: mtb s t : -myp R e ! i

v\t s re : : : o : : -

: moo r T - ■ o

mt)o v r : : : o : : . wes r p :MO|ß|ßSlg;i^p_r|fmyp_s_r J|M.:.:. hqq-kf 9. .T... p

. ¡mmfltfi r t ° : oo~ ■ i ■ 1

WAR0-S-F |mYP_S_F i'.'1yp_r_f i ■ i ■ i ■ i ■

Component 1

(denoted by an R_T), and raw and treated soil, and vegetation-derived organic matter (denoted by an S_R, S_T and V_R, V_T, respectively) tend to score higher than all the alum flocculated material and raw reservoir-derived organic matter. Differences in the relative ratios of nondiagnostic pyrolysis products (such as alkylbenzene and alkylphenol derivatives) account for the bulk of the variance described by this method. Most of the samples scored about 0.1 for principal component two. Soil-derived organic matter samples and most alum-flocculated materials score highly in components one and two because of the relatively high proportion of aromatic material, much of which is probably derived from secondary pyrolysis reactions.

The described Py-GC/MS analysis techniques have some limitations for the analysis of whole samples. The main limitation is the formation of isobaric and isomeric ions with a given integer mass to charge (m/z) ratio, which presents the assignment of an ion structure to a particular m/z ratio in a complex mass spectrum. The observation of apeak in a spectrum is thus not conclusive evidence for the presence of a particular pyrolysis product. For this reason it is important to utilize standard materials. Pattern recognition and multivariate analysis procedures have been also developed to specifically deal with this problem. These methods involve computer programs for "cluster analysis" which identifies groups of ions of common origin. Observation of these groups of ions then allows identification of a compound or type of compound with a greater degree of confidence.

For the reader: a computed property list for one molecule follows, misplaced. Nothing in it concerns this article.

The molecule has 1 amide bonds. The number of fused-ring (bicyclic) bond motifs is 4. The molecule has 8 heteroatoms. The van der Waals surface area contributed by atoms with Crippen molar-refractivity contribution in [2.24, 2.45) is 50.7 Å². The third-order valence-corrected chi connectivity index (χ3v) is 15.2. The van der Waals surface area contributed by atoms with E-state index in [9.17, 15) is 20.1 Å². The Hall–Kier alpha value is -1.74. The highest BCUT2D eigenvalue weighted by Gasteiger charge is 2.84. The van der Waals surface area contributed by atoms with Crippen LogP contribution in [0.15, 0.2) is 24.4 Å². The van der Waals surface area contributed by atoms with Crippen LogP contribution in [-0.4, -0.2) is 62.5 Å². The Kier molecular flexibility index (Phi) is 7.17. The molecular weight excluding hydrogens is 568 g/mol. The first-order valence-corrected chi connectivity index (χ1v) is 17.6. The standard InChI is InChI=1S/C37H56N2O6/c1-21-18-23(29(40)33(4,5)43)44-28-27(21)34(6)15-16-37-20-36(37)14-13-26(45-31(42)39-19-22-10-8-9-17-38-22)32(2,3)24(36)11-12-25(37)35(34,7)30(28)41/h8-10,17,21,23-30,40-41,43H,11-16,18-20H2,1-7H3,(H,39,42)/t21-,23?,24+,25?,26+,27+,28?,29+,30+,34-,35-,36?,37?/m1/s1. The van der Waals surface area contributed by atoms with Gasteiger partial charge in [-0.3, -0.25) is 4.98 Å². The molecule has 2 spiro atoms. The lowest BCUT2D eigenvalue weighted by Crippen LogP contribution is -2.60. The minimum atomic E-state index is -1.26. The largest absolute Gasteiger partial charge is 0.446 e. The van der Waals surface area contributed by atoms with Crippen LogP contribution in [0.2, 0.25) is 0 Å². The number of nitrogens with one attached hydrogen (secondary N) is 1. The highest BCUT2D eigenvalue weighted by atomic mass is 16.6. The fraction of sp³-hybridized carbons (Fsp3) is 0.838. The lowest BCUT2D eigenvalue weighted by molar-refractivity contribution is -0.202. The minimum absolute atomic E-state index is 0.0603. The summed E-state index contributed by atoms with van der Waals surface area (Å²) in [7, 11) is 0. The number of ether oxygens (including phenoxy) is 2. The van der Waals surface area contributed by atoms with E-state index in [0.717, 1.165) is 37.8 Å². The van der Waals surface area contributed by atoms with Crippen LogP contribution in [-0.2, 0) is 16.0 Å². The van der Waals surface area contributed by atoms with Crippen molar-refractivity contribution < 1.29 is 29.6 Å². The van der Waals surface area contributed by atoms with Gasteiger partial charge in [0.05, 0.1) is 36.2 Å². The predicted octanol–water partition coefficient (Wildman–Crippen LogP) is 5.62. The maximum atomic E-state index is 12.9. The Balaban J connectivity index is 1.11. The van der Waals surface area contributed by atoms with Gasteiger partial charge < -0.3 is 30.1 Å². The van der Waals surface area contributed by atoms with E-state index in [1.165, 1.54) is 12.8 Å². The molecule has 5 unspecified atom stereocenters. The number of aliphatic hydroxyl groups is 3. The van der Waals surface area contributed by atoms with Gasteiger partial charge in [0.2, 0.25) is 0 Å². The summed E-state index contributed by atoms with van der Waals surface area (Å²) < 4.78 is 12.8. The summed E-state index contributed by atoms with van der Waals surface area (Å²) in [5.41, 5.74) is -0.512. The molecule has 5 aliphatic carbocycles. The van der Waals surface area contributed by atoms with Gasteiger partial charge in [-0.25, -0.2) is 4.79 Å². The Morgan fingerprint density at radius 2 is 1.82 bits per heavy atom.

The range of organic matter which can be analyzed by Py-GC/MS is extensive and due to the small samples required and minimal preparation, analytical pyrolysis is specially well suited to analyze environmental samples (Table 8.2).

Examples of analytical pyrolysis of organic matter from water, soils, air, and waste are further discussed below.

A. Water

The cost associated with the removal of organic matter is one of the major cost elements associated with treating water for drinking purposes. The flocculation and filtration processes easily remove

Applications of Py-GC/MS Used to Study Organic Matter from Environmental Samples

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